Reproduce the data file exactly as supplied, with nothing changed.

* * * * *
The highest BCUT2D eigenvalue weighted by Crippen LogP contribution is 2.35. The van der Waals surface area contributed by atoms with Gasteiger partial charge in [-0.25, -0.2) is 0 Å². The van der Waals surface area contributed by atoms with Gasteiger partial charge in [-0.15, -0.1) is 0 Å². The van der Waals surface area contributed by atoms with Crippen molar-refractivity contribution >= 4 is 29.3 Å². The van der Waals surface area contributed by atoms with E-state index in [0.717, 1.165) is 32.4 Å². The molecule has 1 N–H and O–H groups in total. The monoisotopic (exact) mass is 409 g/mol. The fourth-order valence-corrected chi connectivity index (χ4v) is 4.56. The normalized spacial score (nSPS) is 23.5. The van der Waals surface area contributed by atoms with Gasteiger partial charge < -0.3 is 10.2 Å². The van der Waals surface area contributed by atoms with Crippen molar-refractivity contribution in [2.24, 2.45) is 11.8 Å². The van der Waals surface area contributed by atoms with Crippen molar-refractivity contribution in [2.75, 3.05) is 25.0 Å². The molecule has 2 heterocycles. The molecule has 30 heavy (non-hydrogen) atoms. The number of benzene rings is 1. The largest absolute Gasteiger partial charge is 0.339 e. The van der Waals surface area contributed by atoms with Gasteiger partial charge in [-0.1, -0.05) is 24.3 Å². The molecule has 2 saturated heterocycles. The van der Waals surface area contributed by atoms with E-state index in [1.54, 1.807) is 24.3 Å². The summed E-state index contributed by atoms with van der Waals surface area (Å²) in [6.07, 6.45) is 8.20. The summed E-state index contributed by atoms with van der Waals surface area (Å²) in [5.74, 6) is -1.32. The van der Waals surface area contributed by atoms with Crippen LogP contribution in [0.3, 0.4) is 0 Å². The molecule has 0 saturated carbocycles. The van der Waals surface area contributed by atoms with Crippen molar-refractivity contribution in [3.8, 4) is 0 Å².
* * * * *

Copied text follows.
The highest BCUT2D eigenvalue weighted by Crippen LogP contribution is 2.35. The van der Waals surface area contributed by atoms with Gasteiger partial charge in [-0.25, -0.2) is 0 Å². The van der Waals surface area contributed by atoms with Gasteiger partial charge in [-0.15, -0.1) is 0 Å². The van der Waals surface area contributed by atoms with Crippen molar-refractivity contribution >= 4 is 29.3 Å². The van der Waals surface area contributed by atoms with E-state index in [0.717, 1.165) is 32.4 Å². The molecule has 1 N–H and O–H groups in total. The monoisotopic (exact) mass is 409 g/mol. The fourth-order valence-corrected chi connectivity index (χ4v) is 4.56. The normalized spacial score (nSPS) is 23.5. The van der Waals surface area contributed by atoms with Gasteiger partial charge < -0.3 is 10.2 Å². The van der Waals surface area contributed by atoms with Crippen molar-refractivity contribution in [2.24, 2.45) is 11.8 Å². The van der Waals surface area contributed by atoms with Crippen molar-refractivity contribution in [2.75, 3.05) is 25.0 Å². The molecule has 2 heterocycles. The molecule has 30 heavy (non-hydrogen) atoms. The number of benzene rings is 1. The largest absolute Gasteiger partial charge is 0.339 e. The van der Waals surface area contributed by atoms with Gasteiger partial charge in [-0.1, -0.05) is 24.3 Å². The molecule has 2 saturated heterocycles. The van der Waals surface area contributed by atoms with E-state index in [1.54, 1.807) is 24.3 Å². The summed E-state index contributed by atoms with van der Waals surface area (Å²) in [6.07, 6.45) is 8.20. The summed E-state index contributed by atoms with van der Waals surface area (Å²) in [5.74, 6) is -1.32. The van der Waals surface area contributed by atoms with Crippen LogP contribution in [0.3, 0.4) is 0 Å². The molecule has 0 saturated carbocycles. The van der Waals surface area contributed by atoms with Crippen molar-refractivity contribution in [3.8, 4) is 0 Å².